Spotlight on invisible horses at Chelsea Flower Show

  • An RHS Chelsea Flower Show garden telling the tale of a horse being rescued from a small, derelict stable and nursed back to health to live in a bright, open meadow will mark World Horse Welfare’s 90th anniversary next year.

    Designed by Adam Woolcott and Jonathan Smith, the garden will recognise the work of World Horse Welfare — H&H’s 2017 charity of the year — over the past 90 years.

    Chelsea is the ‘Oscars’ of the gardening world and to be able to exhibit at the highest level is an honour,” said Adam and Jonathan.

    “It was after visiting one of the charity’s rescue and rehoming centres, meeting some of the horses that had been rescued from abuse and neglect and hearing some of their stories that we decided we definitely wanted to be part of the project to help shine a light on the plight of these amazing animals.”

    The pair added that their brief was for a traditional garden that would encourage people to reflect on the issue of “invisible” horses.

    “Their brief was a good fit for us as we are best known for our traditional, nostalgic gardens, using wildflowers and reclaimed materials that have an emotive message,” they said.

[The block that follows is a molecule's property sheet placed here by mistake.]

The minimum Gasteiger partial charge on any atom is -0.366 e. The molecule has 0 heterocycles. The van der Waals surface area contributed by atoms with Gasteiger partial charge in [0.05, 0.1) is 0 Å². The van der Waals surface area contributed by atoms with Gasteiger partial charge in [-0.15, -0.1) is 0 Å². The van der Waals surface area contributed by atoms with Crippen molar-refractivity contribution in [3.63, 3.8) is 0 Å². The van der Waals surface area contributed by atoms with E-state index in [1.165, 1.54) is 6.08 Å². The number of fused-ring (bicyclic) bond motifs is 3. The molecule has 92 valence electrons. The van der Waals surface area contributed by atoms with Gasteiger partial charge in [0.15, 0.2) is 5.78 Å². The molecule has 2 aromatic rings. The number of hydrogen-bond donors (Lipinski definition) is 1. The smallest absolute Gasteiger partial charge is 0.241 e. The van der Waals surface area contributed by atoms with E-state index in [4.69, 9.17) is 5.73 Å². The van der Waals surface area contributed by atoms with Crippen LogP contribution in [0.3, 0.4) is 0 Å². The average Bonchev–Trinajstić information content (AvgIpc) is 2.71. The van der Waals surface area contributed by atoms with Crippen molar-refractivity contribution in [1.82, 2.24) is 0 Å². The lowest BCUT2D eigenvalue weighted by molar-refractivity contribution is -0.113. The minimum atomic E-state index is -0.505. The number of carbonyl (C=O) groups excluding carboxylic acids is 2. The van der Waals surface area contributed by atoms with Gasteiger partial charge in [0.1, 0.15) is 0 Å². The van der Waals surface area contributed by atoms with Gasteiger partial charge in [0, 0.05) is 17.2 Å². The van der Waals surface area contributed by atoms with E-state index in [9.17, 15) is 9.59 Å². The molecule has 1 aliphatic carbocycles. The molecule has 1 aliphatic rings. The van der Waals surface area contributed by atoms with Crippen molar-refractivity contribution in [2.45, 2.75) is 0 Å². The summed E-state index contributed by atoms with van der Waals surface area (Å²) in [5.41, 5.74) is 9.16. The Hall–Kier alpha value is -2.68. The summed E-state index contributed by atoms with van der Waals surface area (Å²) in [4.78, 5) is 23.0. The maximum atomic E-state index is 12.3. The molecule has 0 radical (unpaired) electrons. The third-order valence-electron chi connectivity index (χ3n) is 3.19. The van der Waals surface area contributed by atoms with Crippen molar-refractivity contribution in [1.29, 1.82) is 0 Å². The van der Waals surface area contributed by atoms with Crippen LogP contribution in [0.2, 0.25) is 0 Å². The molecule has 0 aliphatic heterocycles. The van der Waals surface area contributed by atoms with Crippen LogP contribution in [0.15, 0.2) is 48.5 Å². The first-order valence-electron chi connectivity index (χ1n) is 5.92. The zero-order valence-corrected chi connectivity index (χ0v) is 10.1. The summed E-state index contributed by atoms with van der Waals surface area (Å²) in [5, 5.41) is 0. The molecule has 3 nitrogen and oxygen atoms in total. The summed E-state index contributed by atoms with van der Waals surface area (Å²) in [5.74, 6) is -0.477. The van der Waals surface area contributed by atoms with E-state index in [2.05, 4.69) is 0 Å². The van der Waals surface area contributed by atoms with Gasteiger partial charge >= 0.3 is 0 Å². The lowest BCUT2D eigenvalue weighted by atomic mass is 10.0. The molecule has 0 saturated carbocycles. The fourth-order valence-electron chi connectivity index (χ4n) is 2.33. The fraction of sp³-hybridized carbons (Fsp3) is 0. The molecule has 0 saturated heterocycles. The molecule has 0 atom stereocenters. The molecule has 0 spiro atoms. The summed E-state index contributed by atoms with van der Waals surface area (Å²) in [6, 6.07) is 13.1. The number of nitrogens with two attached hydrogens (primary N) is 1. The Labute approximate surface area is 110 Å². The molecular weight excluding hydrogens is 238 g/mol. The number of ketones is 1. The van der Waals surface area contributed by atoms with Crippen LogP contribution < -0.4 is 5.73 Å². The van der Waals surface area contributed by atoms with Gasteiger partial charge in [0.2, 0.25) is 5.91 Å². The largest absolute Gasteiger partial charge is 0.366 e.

“After a bit of brainstorming we decided on a design that would tell a story of a neglected horse who had been rescued from a dark, derelict place and liberated into a safe and open meadow.

    “We felt that we could create a memorable and beautiful garden that would convey a powerful emotion and a draw in visitors.”

    The garden has been funded by a private donor and after the show, parts of it will be used as part of individual “In Memory” gardens at each of the charity’s rescue and rehoming centres.

    Related articles:

    Emma Williams, World Horse Welfare’s director of fundraising, said they all hope the garden will be “thought-provoking and emotive”.

    “We want to encourage people to reflect on the plight of neglected and abused horses and be inspired to join us in taking action to help them,” she said.

    “Without the support of the public, we would simply not be able to continue our work and so the garden will pay tribute to all the people who support us in many different ways.”

    You may like...